Zach nodded, said, "Ma'am," and turned to a trio of teenagers who'd slipped into a seat in the handicapped section behind the young mother. Oozing entitlement, they commandeered the area with their loud laughter, offensive language, and blaring music. The sleeping baby stirred restlessly in the stroller, her dreams disturbed.
Mother attempted to sooth the baby.
The teenagers laughed louder.
Zach narrowed his eyes at the teens, the steel-hard regard encouraging them to relocate.
They did, moving away from the silent warning with satisfying speed.
The baby sighed and quieted. The tiny rosebud mouth pursed like a kiss and worked briefly as she sucked on an imagined treat.
Zach took the seat vacated by the teenagers and forced himself to relax. He closed his eyes and massaged his throbbing knee. After a brief wait and a shuffle of closing doors, an automated recording in English and Spanish began to play and the light rail train headed down the tracks.
It didn't take long for Jeremy's curiosity to rise. Turning in his seat, he asked, "I know what you've told me in your letters and phone calls, but what really did you do in Afghanistan?"
The ghoulish glee in Jeremy's tone aggravated Zach's nerves, but it wasn't the first time he'd encountered it. Folks spent their time playing war on video games and watching 3-D movies. What did they really know about the blood, the pain, and the terror?
"I'm a Marine assigned to a forward operating base in a combat zone. I work outside the wire. My job is to spill blood and break things."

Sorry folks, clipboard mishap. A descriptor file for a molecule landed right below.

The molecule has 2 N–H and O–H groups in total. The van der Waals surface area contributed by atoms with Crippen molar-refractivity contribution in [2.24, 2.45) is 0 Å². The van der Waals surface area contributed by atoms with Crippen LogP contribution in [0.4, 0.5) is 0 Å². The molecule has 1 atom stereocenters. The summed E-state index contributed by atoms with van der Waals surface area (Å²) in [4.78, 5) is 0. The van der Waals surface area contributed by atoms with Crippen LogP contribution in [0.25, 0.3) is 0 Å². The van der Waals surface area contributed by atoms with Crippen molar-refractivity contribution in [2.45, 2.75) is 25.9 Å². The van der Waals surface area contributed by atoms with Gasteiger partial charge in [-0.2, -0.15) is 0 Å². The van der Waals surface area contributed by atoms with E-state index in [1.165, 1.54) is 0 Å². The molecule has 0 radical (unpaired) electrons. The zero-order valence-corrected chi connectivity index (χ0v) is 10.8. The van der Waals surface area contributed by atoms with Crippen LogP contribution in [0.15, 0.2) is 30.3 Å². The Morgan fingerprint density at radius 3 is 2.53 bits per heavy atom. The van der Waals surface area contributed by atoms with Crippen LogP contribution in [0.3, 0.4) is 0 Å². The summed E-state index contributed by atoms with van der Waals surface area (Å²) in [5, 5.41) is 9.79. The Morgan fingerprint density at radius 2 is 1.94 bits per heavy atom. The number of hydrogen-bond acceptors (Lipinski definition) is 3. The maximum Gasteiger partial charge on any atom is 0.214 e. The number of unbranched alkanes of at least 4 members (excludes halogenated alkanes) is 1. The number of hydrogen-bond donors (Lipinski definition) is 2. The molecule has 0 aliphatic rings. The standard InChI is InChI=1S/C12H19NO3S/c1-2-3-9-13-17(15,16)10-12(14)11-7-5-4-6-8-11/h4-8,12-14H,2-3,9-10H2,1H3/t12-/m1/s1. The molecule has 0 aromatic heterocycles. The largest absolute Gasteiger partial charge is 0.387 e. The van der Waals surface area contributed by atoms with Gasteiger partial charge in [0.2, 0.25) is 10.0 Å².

His attempted polite tone failed miserably, causing silence to fall between them for a total of four stops. Inside the train, tired kids whined and scuffled. Chatty voices filled the air. The ever-repeating recording of instructions became annoying.
"I'm...I'm sorry," Jeremy finally offered.
"No worries, Jer," said Zach, with a shrug. What did he expect? Civilians never wanted to know the ugly realities of war, but who could blame them? He had made a choice to leave the bubble of blissful ignorance; they hadn't. "I'm grateful for the room and board. Otherwise, I'd still be bunking at Fort Fucked-Up until the Physical Evaluation Board...the PEB...considers my case."
"You're my brother. Of course you're welcome at my house."
An amusing memory tickled Zach. He glanced at Jeremy. "Right alongside your slave?"
Jeremy's gaze slid away, causing Zach to bite off his laughter.
"That didn't work out," he admitted with a frown. "It ended three months ago."
"Trouble in paradise?"
"Financial trouble. Access to my bank accounts."
"Ouch," said Zach.
There wasn't much else to say to that, so he closed his eyes again. The train filled with people, civilians all, and rumbled its way through a rain-soaked Portland.